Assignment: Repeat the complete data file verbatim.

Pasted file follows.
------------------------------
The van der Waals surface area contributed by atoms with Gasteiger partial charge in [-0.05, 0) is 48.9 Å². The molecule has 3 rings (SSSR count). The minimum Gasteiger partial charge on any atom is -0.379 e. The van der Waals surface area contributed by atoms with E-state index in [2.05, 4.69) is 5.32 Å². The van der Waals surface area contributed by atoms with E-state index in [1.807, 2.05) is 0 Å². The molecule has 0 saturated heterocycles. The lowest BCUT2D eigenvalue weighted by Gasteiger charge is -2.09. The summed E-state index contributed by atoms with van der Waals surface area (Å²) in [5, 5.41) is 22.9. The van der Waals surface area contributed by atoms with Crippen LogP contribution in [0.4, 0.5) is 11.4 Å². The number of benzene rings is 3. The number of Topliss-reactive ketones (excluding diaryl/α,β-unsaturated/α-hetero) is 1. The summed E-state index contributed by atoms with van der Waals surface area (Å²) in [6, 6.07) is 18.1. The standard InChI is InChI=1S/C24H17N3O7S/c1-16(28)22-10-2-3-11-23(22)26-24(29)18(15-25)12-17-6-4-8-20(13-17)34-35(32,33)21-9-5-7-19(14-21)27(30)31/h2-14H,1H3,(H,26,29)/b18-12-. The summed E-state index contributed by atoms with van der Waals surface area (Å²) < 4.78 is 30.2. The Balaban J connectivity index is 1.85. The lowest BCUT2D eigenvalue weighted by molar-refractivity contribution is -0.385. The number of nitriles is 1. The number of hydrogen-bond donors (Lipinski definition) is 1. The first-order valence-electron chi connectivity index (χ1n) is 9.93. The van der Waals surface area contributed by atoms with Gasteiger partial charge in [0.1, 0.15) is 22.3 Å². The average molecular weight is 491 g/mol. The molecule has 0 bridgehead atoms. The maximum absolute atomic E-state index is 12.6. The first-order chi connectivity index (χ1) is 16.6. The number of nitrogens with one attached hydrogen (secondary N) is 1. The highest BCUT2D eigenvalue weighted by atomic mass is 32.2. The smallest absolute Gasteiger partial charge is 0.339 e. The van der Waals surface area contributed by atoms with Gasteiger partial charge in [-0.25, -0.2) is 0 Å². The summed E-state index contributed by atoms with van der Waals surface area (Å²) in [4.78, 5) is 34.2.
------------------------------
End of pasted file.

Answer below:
The van der Waals surface area contributed by atoms with Gasteiger partial charge in [-0.05, 0) is 48.9 Å². The molecule has 3 rings (SSSR count). The minimum Gasteiger partial charge on any atom is -0.379 e. The van der Waals surface area contributed by atoms with E-state index in [2.05, 4.69) is 5.32 Å². The van der Waals surface area contributed by atoms with E-state index in [1.807, 2.05) is 0 Å². The molecule has 0 saturated heterocycles. The lowest BCUT2D eigenvalue weighted by Gasteiger charge is -2.09. The summed E-state index contributed by atoms with van der Waals surface area (Å²) in [5, 5.41) is 22.9. The van der Waals surface area contributed by atoms with Crippen LogP contribution in [0.4, 0.5) is 11.4 Å². The number of benzene rings is 3. The number of Topliss-reactive ketones (excluding diaryl/α,β-unsaturated/α-hetero) is 1. The summed E-state index contributed by atoms with van der Waals surface area (Å²) in [6, 6.07) is 18.1. The standard InChI is InChI=1S/C24H17N3O7S/c1-16(28)22-10-2-3-11-23(22)26-24(29)18(15-25)12-17-6-4-8-20(13-17)34-35(32,33)21-9-5-7-19(14-21)27(30)31/h2-14H,1H3,(H,26,29)/b18-12-. The summed E-state index contributed by atoms with van der Waals surface area (Å²) < 4.78 is 30.2. The Balaban J connectivity index is 1.85. The lowest BCUT2D eigenvalue weighted by molar-refractivity contribution is -0.385. The number of nitriles is 1. The number of hydrogen-bond donors (Lipinski definition) is 1. The first-order valence-electron chi connectivity index (χ1n) is 9.93. The van der Waals surface area contributed by atoms with Gasteiger partial charge in [0.1, 0.15) is 22.3 Å². The average molecular weight is 491 g/mol. The molecule has 0 bridgehead atoms. The maximum absolute atomic E-state index is 12.6. The first-order chi connectivity index (χ1) is 16.6. The number of nitrogens with one attached hydrogen (secondary N) is 1. The highest BCUT2D eigenvalue weighted by atomic mass is 32.2. The smallest absolute Gasteiger partial charge is 0.339 e. The van der Waals surface area contributed by atoms with Gasteiger partial charge in [-0.25, -0.2) is 0 Å². The summed E-state index contributed by atoms with van der Waals surface area (Å²) in [4.78, 5) is 34.2.